This is one of the juiciest nonfiction books you can imagine, with a premise so incredible that reviewers on Goodreads have labeled it fiction. The author’s father found in his Venetian palazzo a trunk of 18th century love letters, detailing the passionate relationship between Andrea Memmo, a young nobleman, and Giustiniana Wynne, a younger and less noble woman. The book is di Robilant’s effort to tie together the letters that so fascinated his family, with a story that I know see could be described as How I Met Your Ancestor in mid-1700s Venice.

Andrea is a twenty-something romantic who, despite his love of art and sentimentality, is quite an experienced man. Giustiniana is a young, somewhat foreign, girl, who has ambitions beyond marriage. The two of them spend a decade trying to figure out their mixed-up relationship, which involves proposals, engagements to others, separation, secret meetings, and a correspondence that works because Giustiniana addresses Andrea as her “dear brother.” Several of the chapters read very much like the 18th Century Venetian version of How I Met Your Mother plots. Seriously, Casanova turns out to be Giustiniana’s best friend in Paris, and his “cure” for unwanted pregnancy is so ludicrous to our modern ears that not even Barney Stinson would dare to use it as a play. And for those of you who have seen the finale of How I Met Your Mother, the last chapter of this story reads almost the same. Instead of the leisurely pace of the rest of the book, there are summaries of the directions everyone’s lives turned, and the limited personal interaction they had with people who were so important to their raucous social lives in their youth.

5. The Last Dragonslayer, by Jasper Fforde

Jasper Fforde, famous for his Thursday Next series of book-hopping action and word play, started a young adult series a few years ago that I never quite got around to reading. FOOLISH ME. This book was an absolute delight. It’s as zany as you’d expect from a Fforde book, and at a shorter length, more tightly focused than any other Fforde book. Plus the characters are all fun, and the pet Quarkbeast has surpassed Thursday’s pet dodo, Pickwick, as the coolest pet ever.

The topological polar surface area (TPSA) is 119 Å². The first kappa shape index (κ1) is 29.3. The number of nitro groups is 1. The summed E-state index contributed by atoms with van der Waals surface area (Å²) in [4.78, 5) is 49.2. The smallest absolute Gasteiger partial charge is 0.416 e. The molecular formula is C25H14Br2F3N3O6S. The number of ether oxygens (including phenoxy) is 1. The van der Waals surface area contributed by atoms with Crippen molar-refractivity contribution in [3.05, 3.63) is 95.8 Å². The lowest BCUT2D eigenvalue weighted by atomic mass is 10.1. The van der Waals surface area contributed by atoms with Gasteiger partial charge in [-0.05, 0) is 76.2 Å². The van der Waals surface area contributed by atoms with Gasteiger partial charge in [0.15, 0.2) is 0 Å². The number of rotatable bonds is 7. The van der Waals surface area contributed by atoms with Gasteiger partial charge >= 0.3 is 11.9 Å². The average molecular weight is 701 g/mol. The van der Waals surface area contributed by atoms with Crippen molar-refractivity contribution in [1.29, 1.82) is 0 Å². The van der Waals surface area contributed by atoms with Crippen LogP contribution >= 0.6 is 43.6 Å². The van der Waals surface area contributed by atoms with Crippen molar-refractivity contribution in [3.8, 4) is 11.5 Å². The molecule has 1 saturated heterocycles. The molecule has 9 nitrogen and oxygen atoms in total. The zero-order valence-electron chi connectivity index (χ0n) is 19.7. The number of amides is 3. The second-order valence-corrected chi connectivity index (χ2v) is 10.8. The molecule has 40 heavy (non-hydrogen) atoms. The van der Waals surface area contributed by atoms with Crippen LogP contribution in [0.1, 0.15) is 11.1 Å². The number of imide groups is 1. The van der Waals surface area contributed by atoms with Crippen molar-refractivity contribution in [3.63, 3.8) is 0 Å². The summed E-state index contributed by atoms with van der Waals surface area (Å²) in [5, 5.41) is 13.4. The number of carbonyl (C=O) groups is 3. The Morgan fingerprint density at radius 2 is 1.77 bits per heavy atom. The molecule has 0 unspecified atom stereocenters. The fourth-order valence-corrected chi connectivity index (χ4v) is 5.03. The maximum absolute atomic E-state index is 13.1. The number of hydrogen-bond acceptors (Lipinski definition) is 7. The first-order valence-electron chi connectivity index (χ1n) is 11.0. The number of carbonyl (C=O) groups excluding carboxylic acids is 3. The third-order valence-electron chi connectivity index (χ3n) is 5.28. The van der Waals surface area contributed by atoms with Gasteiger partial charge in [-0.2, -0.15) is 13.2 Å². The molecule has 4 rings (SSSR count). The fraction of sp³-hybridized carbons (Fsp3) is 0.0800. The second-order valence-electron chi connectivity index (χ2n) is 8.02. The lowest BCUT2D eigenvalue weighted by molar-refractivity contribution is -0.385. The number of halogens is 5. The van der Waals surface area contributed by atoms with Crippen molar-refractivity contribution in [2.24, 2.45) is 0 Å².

Jennifer Strange, indentured orphan at Kazam Mystical Arts Management, has her hands full just trying to run company of eccentric magicians without raising suspicions that the owner has disappeared, but premonitions of the death of the last dragon in the land bring her life into chaos as she tries to protect the interests of the dragon, avoid committing treason against King Snood, and prevent a war over the Dragonlands. Oh, and it seems that the death of the dragon could result in a mystical arts management industry change due to wild flux of magic available.

Friday, March 28, 2014

Orange Meringue Cupcakes

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Are you ready for some blogoversary treats?!? How about some cupcakes with a surprise inside? I’m not completely sure where the idea for these came from. My mother had been talking about making an orange meringue pie, and with that as my original inspiration, my brain somehow popped out the idea of putting orange curd inside a cupcake and using meringue instead of icing. I used the Better Homes and Gardens New Cookbook’s basic recipes for yellow cake, orange curd, and meringue topping as my general guidelines in creating the three main components of this recipe, and modified them as I thought would best fit my purposes as I went along. I had no idea if I could execute the idea I had in mind, but I figured I’d give it a go.

What resulted is an experience I’ve been affectionately calling “baking night from hell,” but that was mostly due to outside factors and not any inherent hellishness on the part of these cupcakes. My old-school stove that doesn’t heat evenly scorched the orange curd, I discovered mid-baking at 10 p.m. that the milk in my fridge that was to be a batter ingredient had gone bad, my cream of tartar for the meringue was probably at least 2 decades old and prevented the egg whites from setting up correctly…it was fun. But I persevered, and though the results may not have been as pretty as I would’ve hoped, I think the cupcakes turned out to be very tasty. The orange zest in the batter gives the cake a nice citrus punch, while the orange curd hiding inside is more sweet than tart. The meringue is a lighter alternative to icing, and it feels kind of liking you’re biting into a soft cupcake cloud. Yum!